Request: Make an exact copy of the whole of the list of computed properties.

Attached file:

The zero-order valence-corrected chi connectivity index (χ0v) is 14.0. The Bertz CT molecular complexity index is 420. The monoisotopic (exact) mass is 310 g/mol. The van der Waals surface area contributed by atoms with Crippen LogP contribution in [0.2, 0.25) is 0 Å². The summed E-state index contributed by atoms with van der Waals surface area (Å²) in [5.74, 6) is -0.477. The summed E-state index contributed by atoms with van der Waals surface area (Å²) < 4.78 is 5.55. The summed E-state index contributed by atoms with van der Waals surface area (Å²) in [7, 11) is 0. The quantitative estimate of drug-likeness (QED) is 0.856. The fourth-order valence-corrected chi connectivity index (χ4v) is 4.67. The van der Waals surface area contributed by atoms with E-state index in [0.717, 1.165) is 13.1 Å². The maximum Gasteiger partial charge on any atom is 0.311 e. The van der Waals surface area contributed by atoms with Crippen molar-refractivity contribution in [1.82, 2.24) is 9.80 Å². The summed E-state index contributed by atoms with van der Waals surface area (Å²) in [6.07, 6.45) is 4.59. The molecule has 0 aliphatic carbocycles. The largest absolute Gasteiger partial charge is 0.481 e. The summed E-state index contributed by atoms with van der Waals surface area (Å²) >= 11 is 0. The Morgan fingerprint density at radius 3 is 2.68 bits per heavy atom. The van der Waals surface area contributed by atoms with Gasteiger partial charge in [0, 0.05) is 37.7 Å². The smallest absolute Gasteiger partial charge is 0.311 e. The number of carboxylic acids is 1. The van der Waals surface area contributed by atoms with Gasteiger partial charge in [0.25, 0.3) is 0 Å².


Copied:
The zero-order valence-corrected chi connectivity index (χ0v) is 14.0. The Bertz CT molecular complexity index is 420. The monoisotopic (exact) mass is 310 g/mol. The van der Waals surface area contributed by atoms with Crippen LogP contribution in [0.2, 0.25) is 0 Å². The summed E-state index contributed by atoms with van der Waals surface area (Å²) in [5.74, 6) is -0.477. The summed E-state index contributed by atoms with van der Waals surface area (Å²) < 4.78 is 5.55. The summed E-state index contributed by atoms with van der Waals surface area (Å²) in [7, 11) is 0. The quantitative estimate of drug-likeness (QED) is 0.856. The fourth-order valence-corrected chi connectivity index (χ4v) is 4.67. The van der Waals surface area contributed by atoms with E-state index in [0.717, 1.165) is 13.1 Å². The maximum Gasteiger partial charge on any atom is 0.311 e. The van der Waals surface area contributed by atoms with Crippen molar-refractivity contribution in [1.82, 2.24) is 9.80 Å². The summed E-state index contributed by atoms with van der Waals surface area (Å²) in [6.07, 6.45) is 4.59. The molecule has 0 aliphatic carbocycles. The largest absolute Gasteiger partial charge is 0.481 e. The summed E-state index contributed by atoms with van der Waals surface area (Å²) >= 11 is 0. The Morgan fingerprint density at radius 3 is 2.68 bits per heavy atom. The van der Waals surface area contributed by atoms with Gasteiger partial charge in [0, 0.05) is 37.7 Å². The smallest absolute Gasteiger partial charge is 0.311 e. The number of carboxylic acids is 1. The van der Waals surface area contributed by atoms with Gasteiger partial charge in [0.25, 0.3) is 0 Å².